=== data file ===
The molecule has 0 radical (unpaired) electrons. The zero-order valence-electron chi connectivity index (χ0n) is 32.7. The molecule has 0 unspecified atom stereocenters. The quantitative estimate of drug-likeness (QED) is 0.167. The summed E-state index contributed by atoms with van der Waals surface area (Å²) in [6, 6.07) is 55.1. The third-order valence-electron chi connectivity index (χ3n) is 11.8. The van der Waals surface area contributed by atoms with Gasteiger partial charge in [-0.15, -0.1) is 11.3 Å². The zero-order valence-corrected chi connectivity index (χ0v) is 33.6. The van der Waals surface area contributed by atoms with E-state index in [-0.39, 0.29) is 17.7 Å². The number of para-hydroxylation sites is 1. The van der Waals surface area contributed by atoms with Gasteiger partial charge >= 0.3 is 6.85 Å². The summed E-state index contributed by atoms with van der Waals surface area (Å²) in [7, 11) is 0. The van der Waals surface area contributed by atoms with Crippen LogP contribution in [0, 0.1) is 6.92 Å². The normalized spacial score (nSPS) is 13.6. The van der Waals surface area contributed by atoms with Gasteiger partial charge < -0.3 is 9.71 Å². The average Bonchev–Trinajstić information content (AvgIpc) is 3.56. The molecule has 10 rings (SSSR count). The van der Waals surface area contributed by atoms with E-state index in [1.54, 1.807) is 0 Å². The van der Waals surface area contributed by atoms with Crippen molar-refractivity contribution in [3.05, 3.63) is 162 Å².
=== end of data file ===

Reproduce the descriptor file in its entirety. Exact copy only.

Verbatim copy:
The molecule has 0 radical (unpaired) electrons. The zero-order valence-electron chi connectivity index (χ0n) is 32.7. The molecule has 0 unspecified atom stereocenters. The quantitative estimate of drug-likeness (QED) is 0.167. The summed E-state index contributed by atoms with van der Waals surface area (Å²) in [6, 6.07) is 55.1. The third-order valence-electron chi connectivity index (χ3n) is 11.8. The van der Waals surface area contributed by atoms with Gasteiger partial charge in [-0.15, -0.1) is 11.3 Å². The zero-order valence-corrected chi connectivity index (χ0v) is 33.6. The van der Waals surface area contributed by atoms with E-state index in [-0.39, 0.29) is 17.7 Å². The number of para-hydroxylation sites is 1. The van der Waals surface area contributed by atoms with Gasteiger partial charge >= 0.3 is 6.85 Å². The summed E-state index contributed by atoms with van der Waals surface area (Å²) in [7, 11) is 0. The van der Waals surface area contributed by atoms with Crippen LogP contribution in [0, 0.1) is 6.92 Å². The normalized spacial score (nSPS) is 13.6. The van der Waals surface area contributed by atoms with Gasteiger partial charge < -0.3 is 9.71 Å². The average Bonchev–Trinajstić information content (AvgIpc) is 3.56. The molecule has 10 rings (SSSR count). The van der Waals surface area contributed by atoms with E-state index in [1.54, 1.807) is 0 Å². The van der Waals surface area contributed by atoms with Crippen molar-refractivity contribution in [3.05, 3.63) is 162 Å².